Australia captain Aaron Finch admits his side is 'tired' ahead of the T20 World Cup

Melbourne (AFP) - Australian captain Aaron Finch admitted his team was “tired” and needed to freshen up before their defence of the Twenty20 World Cup title, but insisted they would be ready when it mattered.

The reigning champions head into the showpiece cricket tournament on home soil, which starts on Sunday with the preliminary round, after a lacklustre three-match series against England.

They lost 2-0 with the third game abandoned Friday evening due to rain, culminating eight matches for Australia in 26 days – three of them in India.

“I think the guys are probably a little bit tired at the moment,” Finch said after the washed-out England match, where he fell for a first-ball duck.

“The schedule has been so packed over the last six to eight weeks that we identified a couple of months ago that we wanted to make sure that we’re in a position to be peaking at the right time of the World Cup and not beforehand.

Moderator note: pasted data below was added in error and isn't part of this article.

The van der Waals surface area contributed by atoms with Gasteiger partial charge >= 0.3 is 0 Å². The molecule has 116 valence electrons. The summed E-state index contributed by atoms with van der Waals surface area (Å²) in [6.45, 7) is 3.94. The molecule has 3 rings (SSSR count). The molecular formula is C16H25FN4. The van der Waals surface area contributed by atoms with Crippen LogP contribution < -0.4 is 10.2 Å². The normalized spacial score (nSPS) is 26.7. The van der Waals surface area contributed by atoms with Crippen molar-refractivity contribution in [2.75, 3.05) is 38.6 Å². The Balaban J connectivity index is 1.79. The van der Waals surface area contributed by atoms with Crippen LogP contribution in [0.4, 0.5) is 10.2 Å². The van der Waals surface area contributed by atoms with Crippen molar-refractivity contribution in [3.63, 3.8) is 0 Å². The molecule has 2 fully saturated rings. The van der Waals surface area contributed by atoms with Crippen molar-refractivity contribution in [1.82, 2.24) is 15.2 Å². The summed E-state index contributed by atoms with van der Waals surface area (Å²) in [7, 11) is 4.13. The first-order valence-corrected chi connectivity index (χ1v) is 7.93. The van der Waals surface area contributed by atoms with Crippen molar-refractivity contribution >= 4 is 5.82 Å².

“So it’s going to be important over the next couple of days to try and freshen everyone up as much as we can.”

Australia still has an unofficial warm-up game scheduled against India before they enter the World Cup at the Super 12 stage when they meet New Zealand on October 22 in a rematch of last year’s final.

Finch said the players would be given a couple of off days in the lead-up “where there’s no cricket at all to let our guys recharge”.

He acknowledged that Jos Buttler’s England “definitely outplayed us”.

“With the bat, we were always just one wicket down further than we needed to be over the whole series,” he said.

“In big run chases, you need that one in batter towards the back of the innings and we probably were just falling a little bit short each time with that. All in all, we’re not bad, just a little sharpen up would be nice.”

Despite the series defeat and the gruelling lead-up to the World Cup, Finch said was confident his players would be ready for their tough opener.

“We can’t control what’s already gone,” he said.

“We know how hard the guys train. Each person trained really well individually, and as a group, we trained fantastic.

“It’s just about guys peaking at the right time and not burning out too early.”